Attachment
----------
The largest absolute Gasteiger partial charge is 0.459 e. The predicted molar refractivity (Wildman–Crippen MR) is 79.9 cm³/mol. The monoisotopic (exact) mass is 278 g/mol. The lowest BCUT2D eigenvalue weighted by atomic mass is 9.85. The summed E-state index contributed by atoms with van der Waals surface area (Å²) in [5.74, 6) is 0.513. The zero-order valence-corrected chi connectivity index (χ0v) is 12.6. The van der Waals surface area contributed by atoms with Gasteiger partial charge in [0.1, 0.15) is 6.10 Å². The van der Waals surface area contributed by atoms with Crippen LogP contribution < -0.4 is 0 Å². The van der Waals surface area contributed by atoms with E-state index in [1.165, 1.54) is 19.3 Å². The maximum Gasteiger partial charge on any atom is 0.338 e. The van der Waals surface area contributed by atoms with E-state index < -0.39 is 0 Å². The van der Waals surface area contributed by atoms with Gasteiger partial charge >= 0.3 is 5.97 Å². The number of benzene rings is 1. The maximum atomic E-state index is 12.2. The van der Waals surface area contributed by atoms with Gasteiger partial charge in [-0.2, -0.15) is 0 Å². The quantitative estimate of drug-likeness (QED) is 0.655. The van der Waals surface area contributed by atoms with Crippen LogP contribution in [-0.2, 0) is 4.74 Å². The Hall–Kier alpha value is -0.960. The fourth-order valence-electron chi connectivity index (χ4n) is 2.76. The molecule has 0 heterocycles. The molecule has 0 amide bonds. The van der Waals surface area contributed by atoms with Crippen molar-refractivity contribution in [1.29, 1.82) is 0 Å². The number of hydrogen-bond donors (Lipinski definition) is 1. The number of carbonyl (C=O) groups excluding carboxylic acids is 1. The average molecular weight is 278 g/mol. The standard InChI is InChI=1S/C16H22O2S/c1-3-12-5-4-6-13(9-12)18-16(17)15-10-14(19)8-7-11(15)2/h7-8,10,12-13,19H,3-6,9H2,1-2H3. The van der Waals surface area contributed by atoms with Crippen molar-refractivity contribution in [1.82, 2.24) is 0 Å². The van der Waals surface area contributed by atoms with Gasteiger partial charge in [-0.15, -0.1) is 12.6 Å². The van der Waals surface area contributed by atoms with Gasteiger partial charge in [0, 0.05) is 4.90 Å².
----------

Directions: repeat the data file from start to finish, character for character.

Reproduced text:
The largest absolute Gasteiger partial charge is 0.459 e. The predicted molar refractivity (Wildman–Crippen MR) is 79.9 cm³/mol. The monoisotopic (exact) mass is 278 g/mol. The lowest BCUT2D eigenvalue weighted by atomic mass is 9.85. The summed E-state index contributed by atoms with van der Waals surface area (Å²) in [5.74, 6) is 0.513. The zero-order valence-corrected chi connectivity index (χ0v) is 12.6. The van der Waals surface area contributed by atoms with Gasteiger partial charge in [0.1, 0.15) is 6.10 Å². The van der Waals surface area contributed by atoms with Crippen LogP contribution < -0.4 is 0 Å². The van der Waals surface area contributed by atoms with E-state index in [1.165, 1.54) is 19.3 Å². The maximum Gasteiger partial charge on any atom is 0.338 e. The van der Waals surface area contributed by atoms with E-state index < -0.39 is 0 Å². The van der Waals surface area contributed by atoms with Gasteiger partial charge >= 0.3 is 5.97 Å². The number of benzene rings is 1. The maximum atomic E-state index is 12.2. The van der Waals surface area contributed by atoms with Gasteiger partial charge in [-0.2, -0.15) is 0 Å². The quantitative estimate of drug-likeness (QED) is 0.655. The van der Waals surface area contributed by atoms with Crippen LogP contribution in [-0.2, 0) is 4.74 Å². The Hall–Kier alpha value is -0.960. The fourth-order valence-electron chi connectivity index (χ4n) is 2.76. The molecule has 0 heterocycles. The molecule has 0 amide bonds. The van der Waals surface area contributed by atoms with Crippen molar-refractivity contribution in [1.29, 1.82) is 0 Å². The number of hydrogen-bond donors (Lipinski definition) is 1. The number of carbonyl (C=O) groups excluding carboxylic acids is 1. The average molecular weight is 278 g/mol. The standard InChI is InChI=1S/C16H22O2S/c1-3-12-5-4-6-13(9-12)18-16(17)15-10-14(19)8-7-11(15)2/h7-8,10,12-13,19H,3-6,9H2,1-2H3. The van der Waals surface area contributed by atoms with Crippen molar-refractivity contribution in [1.82, 2.24) is 0 Å². The van der Waals surface area contributed by atoms with Gasteiger partial charge in [-0.15, -0.1) is 12.6 Å². The van der Waals surface area contributed by atoms with Gasteiger partial charge in [0, 0.05) is 4.90 Å².